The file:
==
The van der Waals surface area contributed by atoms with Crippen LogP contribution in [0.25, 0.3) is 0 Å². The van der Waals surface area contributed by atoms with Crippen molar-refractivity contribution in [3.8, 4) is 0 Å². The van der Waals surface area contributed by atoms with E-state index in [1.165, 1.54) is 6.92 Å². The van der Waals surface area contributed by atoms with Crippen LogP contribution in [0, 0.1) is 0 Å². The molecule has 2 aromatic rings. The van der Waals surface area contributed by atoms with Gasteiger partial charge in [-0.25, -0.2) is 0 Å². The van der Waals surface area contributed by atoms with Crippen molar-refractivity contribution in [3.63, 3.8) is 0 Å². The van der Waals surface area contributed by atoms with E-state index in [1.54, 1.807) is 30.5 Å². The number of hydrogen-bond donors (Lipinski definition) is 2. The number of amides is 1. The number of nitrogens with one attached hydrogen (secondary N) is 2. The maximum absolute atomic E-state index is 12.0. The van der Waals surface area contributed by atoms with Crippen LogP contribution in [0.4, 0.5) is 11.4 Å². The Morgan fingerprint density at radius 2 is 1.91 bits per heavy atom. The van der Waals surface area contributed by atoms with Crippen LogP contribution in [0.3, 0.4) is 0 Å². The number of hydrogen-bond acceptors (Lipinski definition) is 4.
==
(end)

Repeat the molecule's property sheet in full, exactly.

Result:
The van der Waals surface area contributed by atoms with Crippen LogP contribution in [0.25, 0.3) is 0 Å². The van der Waals surface area contributed by atoms with Crippen molar-refractivity contribution in [3.8, 4) is 0 Å². The van der Waals surface area contributed by atoms with E-state index in [1.165, 1.54) is 6.92 Å². The van der Waals surface area contributed by atoms with Crippen LogP contribution in [0, 0.1) is 0 Å². The molecule has 2 aromatic rings. The van der Waals surface area contributed by atoms with Gasteiger partial charge in [-0.25, -0.2) is 0 Å². The van der Waals surface area contributed by atoms with Crippen molar-refractivity contribution in [3.63, 3.8) is 0 Å². The van der Waals surface area contributed by atoms with E-state index in [1.54, 1.807) is 30.5 Å². The number of hydrogen-bond donors (Lipinski definition) is 2. The number of amides is 1. The number of nitrogens with one attached hydrogen (secondary N) is 2. The maximum absolute atomic E-state index is 12.0. The van der Waals surface area contributed by atoms with Crippen LogP contribution in [0.4, 0.5) is 11.4 Å². The Morgan fingerprint density at radius 2 is 1.91 bits per heavy atom. The van der Waals surface area contributed by atoms with Crippen LogP contribution in [0.3, 0.4) is 0 Å². The number of hydrogen-bond acceptors (Lipinski definition) is 4.